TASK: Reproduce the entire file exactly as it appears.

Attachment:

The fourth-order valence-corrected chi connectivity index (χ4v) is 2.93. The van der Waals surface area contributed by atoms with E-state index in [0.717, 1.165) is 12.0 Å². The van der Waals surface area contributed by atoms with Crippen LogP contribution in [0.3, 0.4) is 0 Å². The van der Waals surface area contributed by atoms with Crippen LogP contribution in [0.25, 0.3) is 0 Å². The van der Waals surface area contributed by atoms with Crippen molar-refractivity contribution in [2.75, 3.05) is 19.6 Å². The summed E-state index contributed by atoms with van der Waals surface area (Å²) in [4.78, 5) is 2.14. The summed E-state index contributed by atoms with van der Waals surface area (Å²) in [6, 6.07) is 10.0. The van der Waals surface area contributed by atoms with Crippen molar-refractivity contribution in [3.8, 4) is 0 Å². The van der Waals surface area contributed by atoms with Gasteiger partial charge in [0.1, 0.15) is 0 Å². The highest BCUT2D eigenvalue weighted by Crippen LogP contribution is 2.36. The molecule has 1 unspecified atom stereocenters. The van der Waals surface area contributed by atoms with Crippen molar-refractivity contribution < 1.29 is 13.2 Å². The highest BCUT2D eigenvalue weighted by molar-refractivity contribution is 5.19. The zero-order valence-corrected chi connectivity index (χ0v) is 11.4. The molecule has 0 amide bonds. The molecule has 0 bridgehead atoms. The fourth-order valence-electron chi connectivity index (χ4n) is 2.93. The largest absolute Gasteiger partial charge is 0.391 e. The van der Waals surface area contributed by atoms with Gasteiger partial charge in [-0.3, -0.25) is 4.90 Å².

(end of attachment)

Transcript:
The fourth-order valence-corrected chi connectivity index (χ4v) is 2.93. The van der Waals surface area contributed by atoms with E-state index in [0.717, 1.165) is 12.0 Å². The van der Waals surface area contributed by atoms with Crippen LogP contribution in [0.3, 0.4) is 0 Å². The van der Waals surface area contributed by atoms with Crippen LogP contribution in [0.25, 0.3) is 0 Å². The van der Waals surface area contributed by atoms with Crippen molar-refractivity contribution in [2.75, 3.05) is 19.6 Å². The summed E-state index contributed by atoms with van der Waals surface area (Å²) in [4.78, 5) is 2.14. The summed E-state index contributed by atoms with van der Waals surface area (Å²) in [6, 6.07) is 10.0. The van der Waals surface area contributed by atoms with Crippen molar-refractivity contribution in [3.8, 4) is 0 Å². The van der Waals surface area contributed by atoms with Gasteiger partial charge in [0.1, 0.15) is 0 Å². The highest BCUT2D eigenvalue weighted by Crippen LogP contribution is 2.36. The molecule has 1 unspecified atom stereocenters. The van der Waals surface area contributed by atoms with Crippen molar-refractivity contribution < 1.29 is 13.2 Å². The highest BCUT2D eigenvalue weighted by molar-refractivity contribution is 5.19. The zero-order valence-corrected chi connectivity index (χ0v) is 11.4. The molecule has 0 amide bonds. The molecule has 0 bridgehead atoms. The fourth-order valence-electron chi connectivity index (χ4n) is 2.93. The largest absolute Gasteiger partial charge is 0.391 e. The van der Waals surface area contributed by atoms with Gasteiger partial charge in [-0.3, -0.25) is 4.90 Å².